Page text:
Saint Joe's 'Non-Discrimination Ordinance' to allow protection for race, color, sexuality

Making sure everyone feels welcome. That’s what city leaders in Saint Joseph, Michigan say their goal is in implementing a non-discrimination ordinance.

Saint Joseph is the first community in Berrien, Cass, or Van Buren Counties to plan on implementing a non-discrimination ordinance, which would allow equal protection for people on things like race, color, religion, sexual orientation and gender identity.

“A focus recently with the Civil Rights Commission as to whether sex includes sexual identity and gender orientation,” said St. Joseph City Manager John Hodgson. “They came to the conclusion that it did last May, so that’s really the change here.”

Discrimination could appear in the form of housing or employment.

“If somebody wanted to rent an apartment and was told they couldn’t because of their sexual orientation. That’s the kind of thing we’d receive a complaint on,” said Hodgson.

Those complaints would need to be received in writing within 180 days of the incident.

The city could take someone to court for a fine of $500 if they don’t comply.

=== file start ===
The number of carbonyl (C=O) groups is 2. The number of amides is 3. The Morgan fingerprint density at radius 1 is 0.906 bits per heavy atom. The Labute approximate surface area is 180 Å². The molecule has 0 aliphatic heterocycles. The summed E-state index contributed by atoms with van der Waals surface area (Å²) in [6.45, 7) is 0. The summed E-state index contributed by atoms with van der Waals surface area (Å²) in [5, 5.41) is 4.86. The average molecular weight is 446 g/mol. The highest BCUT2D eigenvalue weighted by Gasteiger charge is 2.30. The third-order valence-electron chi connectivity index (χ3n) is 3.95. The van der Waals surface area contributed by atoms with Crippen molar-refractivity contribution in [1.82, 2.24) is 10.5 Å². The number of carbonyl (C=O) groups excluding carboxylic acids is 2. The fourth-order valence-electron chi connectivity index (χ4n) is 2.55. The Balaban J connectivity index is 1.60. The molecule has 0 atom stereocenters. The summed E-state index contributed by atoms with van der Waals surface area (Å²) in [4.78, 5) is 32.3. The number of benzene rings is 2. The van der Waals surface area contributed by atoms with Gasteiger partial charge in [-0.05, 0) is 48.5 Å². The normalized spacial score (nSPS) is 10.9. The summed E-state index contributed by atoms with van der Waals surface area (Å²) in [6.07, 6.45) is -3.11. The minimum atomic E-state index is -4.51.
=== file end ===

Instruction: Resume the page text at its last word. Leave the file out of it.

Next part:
“It’s actually written as a misdemeanor,” said Hodgson. “If a complaint comes in, first we look at it, and if it should be referred to another agency, we start there.”

Mary Jo Schnell, with the OutCenter in Benton Harbor, said discrimination happens more often than people think.

“Suddenly realizes that in this area they can’t put that photo of who they are on their desk, for fear of being fired,” said Schnell. “Those are real calls we get.”

She said if the ordinance passes, it would be a morale booster for the LGBTQ community.

“I think it sends a message to current residents that might be concerned and have expressed concern to us that maybe they don’t have to move out of the city of Saint Joe,” said Schnell.

The flags on the sign above say Welcome, and Hodgson said that’s the city’s goal.

“Everyone should feel welcome and safe,” Hodgson said.

As for people against this ordinance, the city says they haven’t had anyone come forward.

The ordinance will have its second reading on March 11 and then go into effect 10 days later.